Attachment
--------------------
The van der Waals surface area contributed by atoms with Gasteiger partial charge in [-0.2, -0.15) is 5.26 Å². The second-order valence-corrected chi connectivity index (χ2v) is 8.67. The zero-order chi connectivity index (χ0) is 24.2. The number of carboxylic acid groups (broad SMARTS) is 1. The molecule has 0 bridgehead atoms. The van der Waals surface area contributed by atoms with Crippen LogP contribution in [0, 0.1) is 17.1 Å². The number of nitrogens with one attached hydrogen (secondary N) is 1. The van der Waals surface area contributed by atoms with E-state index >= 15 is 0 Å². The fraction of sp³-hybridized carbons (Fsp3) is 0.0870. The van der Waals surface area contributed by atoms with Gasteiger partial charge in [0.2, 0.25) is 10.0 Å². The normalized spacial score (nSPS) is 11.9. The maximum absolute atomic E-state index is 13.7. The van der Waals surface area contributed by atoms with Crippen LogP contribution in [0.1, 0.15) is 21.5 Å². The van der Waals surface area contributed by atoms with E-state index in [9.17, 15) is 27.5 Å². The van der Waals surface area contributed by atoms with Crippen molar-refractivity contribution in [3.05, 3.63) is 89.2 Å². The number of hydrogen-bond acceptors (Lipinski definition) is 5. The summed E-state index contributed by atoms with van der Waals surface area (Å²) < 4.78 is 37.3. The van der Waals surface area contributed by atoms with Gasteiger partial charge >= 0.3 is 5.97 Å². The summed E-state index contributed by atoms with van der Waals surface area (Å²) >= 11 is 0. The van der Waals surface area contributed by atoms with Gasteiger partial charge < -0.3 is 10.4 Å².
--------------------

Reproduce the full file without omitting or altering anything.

The van der Waals surface area contributed by atoms with Gasteiger partial charge in [-0.2, -0.15) is 5.26 Å². The second-order valence-corrected chi connectivity index (χ2v) is 8.67. The zero-order chi connectivity index (χ0) is 24.2. The number of carboxylic acid groups (broad SMARTS) is 1. The molecule has 0 bridgehead atoms. The van der Waals surface area contributed by atoms with Crippen LogP contribution in [0, 0.1) is 17.1 Å². The number of nitrogens with one attached hydrogen (secondary N) is 1. The van der Waals surface area contributed by atoms with E-state index >= 15 is 0 Å². The fraction of sp³-hybridized carbons (Fsp3) is 0.0870. The van der Waals surface area contributed by atoms with Gasteiger partial charge in [0.2, 0.25) is 10.0 Å². The normalized spacial score (nSPS) is 11.9. The maximum absolute atomic E-state index is 13.7. The van der Waals surface area contributed by atoms with Crippen LogP contribution in [0.1, 0.15) is 21.5 Å². The van der Waals surface area contributed by atoms with E-state index in [9.17, 15) is 27.5 Å². The van der Waals surface area contributed by atoms with Crippen molar-refractivity contribution in [3.05, 3.63) is 89.2 Å². The number of hydrogen-bond acceptors (Lipinski definition) is 5. The summed E-state index contributed by atoms with van der Waals surface area (Å²) < 4.78 is 37.3. The van der Waals surface area contributed by atoms with Gasteiger partial charge >= 0.3 is 5.97 Å². The summed E-state index contributed by atoms with van der Waals surface area (Å²) >= 11 is 0. The van der Waals surface area contributed by atoms with Gasteiger partial charge < -0.3 is 10.4 Å².